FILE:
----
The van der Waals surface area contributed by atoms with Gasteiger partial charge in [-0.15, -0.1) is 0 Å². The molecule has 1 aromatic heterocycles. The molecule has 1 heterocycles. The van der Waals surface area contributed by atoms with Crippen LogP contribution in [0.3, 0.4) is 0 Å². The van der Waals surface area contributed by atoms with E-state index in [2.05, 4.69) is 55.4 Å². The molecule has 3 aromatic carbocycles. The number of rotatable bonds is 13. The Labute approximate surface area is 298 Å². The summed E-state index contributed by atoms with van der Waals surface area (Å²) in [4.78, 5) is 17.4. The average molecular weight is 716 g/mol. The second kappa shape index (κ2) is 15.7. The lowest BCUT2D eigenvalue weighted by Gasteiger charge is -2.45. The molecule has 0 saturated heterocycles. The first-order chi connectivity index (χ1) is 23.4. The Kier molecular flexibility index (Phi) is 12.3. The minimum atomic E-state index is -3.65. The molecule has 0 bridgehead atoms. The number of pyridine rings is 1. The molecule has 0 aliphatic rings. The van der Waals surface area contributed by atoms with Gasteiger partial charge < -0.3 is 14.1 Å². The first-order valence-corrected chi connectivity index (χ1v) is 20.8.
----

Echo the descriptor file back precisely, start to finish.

The van der Waals surface area contributed by atoms with Gasteiger partial charge in [-0.15, -0.1) is 0 Å². The molecule has 1 aromatic heterocycles. The molecule has 1 heterocycles. The van der Waals surface area contributed by atoms with Crippen LogP contribution in [0.3, 0.4) is 0 Å². The van der Waals surface area contributed by atoms with E-state index in [2.05, 4.69) is 55.4 Å². The molecule has 3 aromatic carbocycles. The number of rotatable bonds is 13. The Labute approximate surface area is 298 Å². The summed E-state index contributed by atoms with van der Waals surface area (Å²) in [4.78, 5) is 17.4. The average molecular weight is 716 g/mol. The second kappa shape index (κ2) is 15.7. The lowest BCUT2D eigenvalue weighted by Gasteiger charge is -2.45. The molecule has 0 saturated heterocycles. The first-order chi connectivity index (χ1) is 23.4. The Kier molecular flexibility index (Phi) is 12.3. The minimum atomic E-state index is -3.65. The molecule has 0 bridgehead atoms. The number of pyridine rings is 1. The molecule has 0 aliphatic rings. The van der Waals surface area contributed by atoms with Gasteiger partial charge < -0.3 is 14.1 Å². The first-order valence-corrected chi connectivity index (χ1v) is 20.8.